Graciela Iturbide was born in 1942 in Mexico City. In 1969 she enrolled at the age of 27 at the film school Centro de Estudios Cinematográficos at the Universidad Nacional Autónama de México to become a film director. However she was soon drawn to the art of still photography as practiced by the Mexican modernist master Manuel Alvarez Bravo
who was teaching at the University. From 1970-71 she worked as Bravo's assistant accompanying him on his various photographic journeys throughout Mexico.
In the early half of the 1970s, Iturbide traveled widely across Latin America in particular to Cuba and several trips to Panama.
In 1978 Graciela Iturbide was commissioned by the Ethnographic Archive of the National Indigenous Institute of Mexico to photograph Mexico's indigenous population. Iturbide decided to document and record the way of life of the Seri Indians, a group of fisherman living a nomadic lifestyle in the Sonora desert in the north west of Mexico, along the border with Arizona, US.
In 1979 she was invited by the artist Francisco Toledo
to photograph the Juchitán people who form part of the Zapotec culture native to Oaxaca in southern Mexico. Iturbide's series that started in 1979 and runs through to 1988 resulted in the publication of her book Juchitán de las Mujeres in 1989.
Between 1980 and 2000, Iturbide was variously invited to work in Cuba, East Germany, India, Madagascar, Hungary, Paris and the US, producing a number of important bodies of work.
She has enjoyed solo exhibitions at the Centre Pompidou
(1982), San Francisco Museum of Modern Art
(1990), Philadelphia Museum of Art
(1997), The J. Paul Getty Museum
(2007), MAPFRE Foudation
, Madrid (2009), Photography Museum Winterthur
(2009), and Barbican Art Gallery
(2012), between others. Iturbide is the recipient of the W. Eugene Smith Memorial Foundation Award
, 1987; the Grand Prize Mois de la Photo, Paris, 1988; a Guggenheim Fellowship
for the project 'Fiesta y Muerte', 1988; the Hugo Erfurth Award, Leverkusen, Germany, 1989; the International Grand Prize, Hokkaido, Japan, 1990; the Rencontres Internationales de la Photographie Award, Arles, 1991; the Hasselblad Award, 2008; the National Prize of Sciences and Arts in Mexico City in 2008; an Honorary Degree in photography from the Columbia College Chicago in 2008; and an Honorary Doctorate of Arts from the San Francisco Art Institute in 2009.
Graciela Iturbide photographs everyday life, almost entirely in black-and-white, following her curiosity and photographing when she sees what she likes. She was inspired by the photography of Josef Koudelka
, Henri Cartier-Bresson
, Sebastiao Salgado
and Manuel Álvarez Bravo
. Her self-portraits especially reflect and showcase Bravo
's influence and play with innovation and attention to detail.
Iturbide eschews labels and calls herself complicit with her subjects. With her way of relating to those she is photographing, she is said to allow her subjects to come to life, producing poetic portraits. She became interested in the daily life of Mexico's indigenous cultures and people (the Zapotec, Mixtec, and Seri) and has photographed life in Mexico City, Juchitán, Oaxaca and on the Mexican/American border (La Frontera). With focus on identity, sexuality, festivals, rituals, daily life, death, and roles of women, Iturbide's photographs share visual stories of cultures in constant transitional periods. There's also juxtaposition within her images between urban versus rural life, and indigenous versus modern life. Iturbide's main concern has been the exploration and investigation of her own cultural environment. She uses photography as a way of understanding Mexico; combining indigenous practices, assimilated Catholic practices and foreign economic trade under one scope. Art critic, Oscar C. Nates, has describes Iturbide's work as "anthropoetic."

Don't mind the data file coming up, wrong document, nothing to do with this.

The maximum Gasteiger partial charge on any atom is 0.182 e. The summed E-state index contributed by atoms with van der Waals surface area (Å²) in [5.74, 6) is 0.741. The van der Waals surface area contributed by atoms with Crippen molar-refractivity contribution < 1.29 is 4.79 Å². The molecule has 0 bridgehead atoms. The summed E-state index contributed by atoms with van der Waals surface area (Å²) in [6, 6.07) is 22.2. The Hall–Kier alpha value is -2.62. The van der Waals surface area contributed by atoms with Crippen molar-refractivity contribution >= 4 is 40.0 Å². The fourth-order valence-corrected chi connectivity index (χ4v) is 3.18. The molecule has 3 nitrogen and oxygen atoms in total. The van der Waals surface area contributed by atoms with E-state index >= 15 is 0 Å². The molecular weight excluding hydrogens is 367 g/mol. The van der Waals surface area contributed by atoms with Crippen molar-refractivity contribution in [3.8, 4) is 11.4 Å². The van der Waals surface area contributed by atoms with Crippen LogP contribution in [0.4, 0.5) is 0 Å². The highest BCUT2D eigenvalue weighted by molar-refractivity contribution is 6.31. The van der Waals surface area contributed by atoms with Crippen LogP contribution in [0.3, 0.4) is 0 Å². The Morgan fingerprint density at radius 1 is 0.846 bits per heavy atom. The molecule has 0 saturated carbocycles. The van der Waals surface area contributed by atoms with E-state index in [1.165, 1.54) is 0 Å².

Iturbide has also photographed Mexican-Americans in the White Fence
(street gang) barrio of Eastside Los Angeles as part of the documentary book A Day in the Life of America
(1987). She has worked in Argentina (in 1996), India (where she made her well-known photo, "Perros Perdidos" (Lost Dogs)), and the United States (an untitled collection of photos shot in Texas).
One of the major concerns in her work has been "to explore and articulate the ways in which a vocable such as 'Mexico' is meaningful only when understood as an intricate combination of histories and practices."
She is a founding member of the Mexican Council of Photography. She continues to live and work in Coyoacán, Mexico.
In awarding her the 2008 Hasselblad Award, the Hasselblad Foundation said:
"Graciela Iturbide is considered one of the most important and influential Latin American photographers of the past four decades. Her photography is of the highest visual strength and beauty. Graciela Iturbide has developed a photographic style based on her strong interest in culture, ritual and everyday life in her native Mexico and other countries. Iturbide has extended the concept of documentary photography, to explore the relationships between man and nature, the individual and the cultural, the real and the psychological. She continues to inspire a younger generation of photographers in Latin America and beyond."
Some of Iturbide's recent work documents refugees and migrants. In her work Refugiados
(2015), offers a stark contrast between love and family and danger and violence showing a smiling mother holding her child in front of a hand-painted mural of Mexico dotted with safety and danger zones.
The largest institutional collection of Iturbide's photographs in the United States is preserved at the Wittliff collections, Texas State University, San Marcos, TX.